The U.S. is currently undergoing an energy transition towards reducing dependence on fossil fuels. The Biden Administration’s Climate and Energy Policy promoted an ambitious package of legislation that holds the potential to deeply transform the US energy system and influence a global transition. However, specific challenges persist for the most socially and economically vulnerable communities. Nearly one-third of U.S. households face a challenge in paying their energy bills and in meeting their energy needs. This is worst for low-income households, households with young children, individuals that require electronic medical devices and those in dwellings with inefficient or poor conditions. BIPOC households are disproportionately energy insecure, or spend disproportionate amounts of their income on energy than the average household. More energy efficiency measures and renewables would help close the gap, yet beneficial, renewable energy sources and technologies are out of reach for many Americans.
In 2022, the EarthCommons Project at Georgetown University, a university-wide interdisciplinary program, made a grant to Professor Sheila Foster, Scott K. Ginsburg Professor of Urban Law and Policy (Law Center) and Professor of Public Policy (McCourt) and Meryl Chertoff, Executive Director of the Georgetown Project on State and Local Government Law and Policy, as co-principal investigators, to research what a just transition and energy democracy looks like, which levers are being developed by federal, state and local governments, and how international best practice models can assist local communities in efforts to push down decision-making on energy to affected communities.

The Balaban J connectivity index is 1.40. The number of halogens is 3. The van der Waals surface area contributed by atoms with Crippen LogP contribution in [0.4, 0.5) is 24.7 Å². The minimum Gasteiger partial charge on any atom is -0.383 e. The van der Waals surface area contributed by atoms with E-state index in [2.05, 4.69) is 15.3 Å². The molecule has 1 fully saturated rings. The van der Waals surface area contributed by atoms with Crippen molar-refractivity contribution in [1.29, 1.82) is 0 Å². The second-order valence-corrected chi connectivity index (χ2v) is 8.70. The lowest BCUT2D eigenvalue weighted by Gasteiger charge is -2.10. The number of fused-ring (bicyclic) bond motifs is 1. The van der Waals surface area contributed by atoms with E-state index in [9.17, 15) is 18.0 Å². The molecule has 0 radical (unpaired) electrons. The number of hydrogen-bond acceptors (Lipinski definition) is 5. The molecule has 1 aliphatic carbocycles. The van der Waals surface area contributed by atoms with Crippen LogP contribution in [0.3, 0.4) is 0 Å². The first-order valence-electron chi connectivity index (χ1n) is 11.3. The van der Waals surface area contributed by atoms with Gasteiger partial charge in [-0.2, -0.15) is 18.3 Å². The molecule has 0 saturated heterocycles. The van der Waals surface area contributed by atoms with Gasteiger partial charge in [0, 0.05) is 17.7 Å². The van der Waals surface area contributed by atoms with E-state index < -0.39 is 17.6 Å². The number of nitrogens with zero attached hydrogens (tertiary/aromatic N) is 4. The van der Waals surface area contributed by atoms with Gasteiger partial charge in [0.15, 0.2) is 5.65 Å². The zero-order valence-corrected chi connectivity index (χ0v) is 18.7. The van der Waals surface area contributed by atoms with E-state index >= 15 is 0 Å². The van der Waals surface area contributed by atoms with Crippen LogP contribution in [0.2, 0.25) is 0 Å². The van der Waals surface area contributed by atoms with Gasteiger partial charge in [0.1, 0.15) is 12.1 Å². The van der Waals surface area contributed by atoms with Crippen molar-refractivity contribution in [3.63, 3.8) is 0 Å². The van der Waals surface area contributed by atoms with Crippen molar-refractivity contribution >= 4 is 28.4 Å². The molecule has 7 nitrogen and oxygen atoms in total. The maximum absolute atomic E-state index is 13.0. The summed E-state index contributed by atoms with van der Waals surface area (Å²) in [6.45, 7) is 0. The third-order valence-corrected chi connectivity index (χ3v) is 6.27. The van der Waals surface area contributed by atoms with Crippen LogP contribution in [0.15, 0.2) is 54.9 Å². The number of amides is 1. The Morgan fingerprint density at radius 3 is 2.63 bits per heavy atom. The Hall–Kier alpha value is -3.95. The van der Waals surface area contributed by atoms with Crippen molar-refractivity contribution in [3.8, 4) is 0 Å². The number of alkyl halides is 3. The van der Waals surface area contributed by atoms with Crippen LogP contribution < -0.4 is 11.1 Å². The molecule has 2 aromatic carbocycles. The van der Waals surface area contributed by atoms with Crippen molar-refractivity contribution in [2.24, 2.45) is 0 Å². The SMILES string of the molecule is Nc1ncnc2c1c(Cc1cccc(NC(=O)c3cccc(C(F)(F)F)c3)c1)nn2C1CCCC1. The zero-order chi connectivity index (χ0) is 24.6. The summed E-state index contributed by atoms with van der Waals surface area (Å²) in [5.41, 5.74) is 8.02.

Please join us on May 18, 2023 for a colloquium presenting three white papers summarizing our research and findings.
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